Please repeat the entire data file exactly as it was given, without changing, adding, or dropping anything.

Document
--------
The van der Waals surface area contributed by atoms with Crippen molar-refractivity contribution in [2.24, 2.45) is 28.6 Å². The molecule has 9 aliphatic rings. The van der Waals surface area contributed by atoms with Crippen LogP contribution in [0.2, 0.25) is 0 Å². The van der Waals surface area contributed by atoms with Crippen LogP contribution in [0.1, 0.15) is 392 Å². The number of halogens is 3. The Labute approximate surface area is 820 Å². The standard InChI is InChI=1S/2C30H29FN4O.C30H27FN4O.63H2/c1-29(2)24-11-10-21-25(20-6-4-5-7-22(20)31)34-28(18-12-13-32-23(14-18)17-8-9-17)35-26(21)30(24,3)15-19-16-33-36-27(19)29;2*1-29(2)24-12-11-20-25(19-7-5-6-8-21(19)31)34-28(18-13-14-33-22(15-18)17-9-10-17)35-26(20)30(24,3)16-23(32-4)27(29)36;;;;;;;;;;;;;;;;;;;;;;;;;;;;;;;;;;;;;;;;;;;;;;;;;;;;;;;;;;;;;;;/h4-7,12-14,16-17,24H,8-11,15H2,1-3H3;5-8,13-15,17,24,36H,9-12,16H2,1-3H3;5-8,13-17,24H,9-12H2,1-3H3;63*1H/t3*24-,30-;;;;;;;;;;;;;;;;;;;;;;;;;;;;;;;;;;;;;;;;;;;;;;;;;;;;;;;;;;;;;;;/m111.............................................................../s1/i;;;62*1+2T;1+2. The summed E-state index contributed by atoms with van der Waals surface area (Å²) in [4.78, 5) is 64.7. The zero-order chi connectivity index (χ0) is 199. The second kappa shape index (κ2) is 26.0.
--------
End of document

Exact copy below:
The van der Waals surface area contributed by atoms with Crippen molar-refractivity contribution in [2.24, 2.45) is 28.6 Å². The molecule has 9 aliphatic rings. The van der Waals surface area contributed by atoms with Crippen LogP contribution in [0.2, 0.25) is 0 Å². The van der Waals surface area contributed by atoms with Crippen LogP contribution in [0.1, 0.15) is 392 Å². The number of halogens is 3. The Labute approximate surface area is 820 Å². The standard InChI is InChI=1S/2C30H29FN4O.C30H27FN4O.63H2/c1-29(2)24-11-10-21-25(20-6-4-5-7-22(20)31)34-28(18-12-13-32-23(14-18)17-8-9-17)35-26(21)30(24,3)15-19-16-33-36-27(19)29;2*1-29(2)24-12-11-20-25(19-7-5-6-8-21(19)31)34-28(18-13-14-33-22(15-18)17-9-10-17)35-26(20)30(24,3)16-23(32-4)27(29)36;;;;;;;;;;;;;;;;;;;;;;;;;;;;;;;;;;;;;;;;;;;;;;;;;;;;;;;;;;;;;;;/h4-7,12-14,16-17,24H,8-11,15H2,1-3H3;5-8,13-15,17,24,36H,9-12,16H2,1-3H3;5-8,13-17,24H,9-12H2,1-3H3;63*1H/t3*24-,30-;;;;;;;;;;;;;;;;;;;;;;;;;;;;;;;;;;;;;;;;;;;;;;;;;;;;;;;;;;;;;;;/m111.............................................................../s1/i;;;62*1+2T;1+2. The summed E-state index contributed by atoms with van der Waals surface area (Å²) in [4.78, 5) is 64.7. The zero-order chi connectivity index (χ0) is 199. The second kappa shape index (κ2) is 26.0.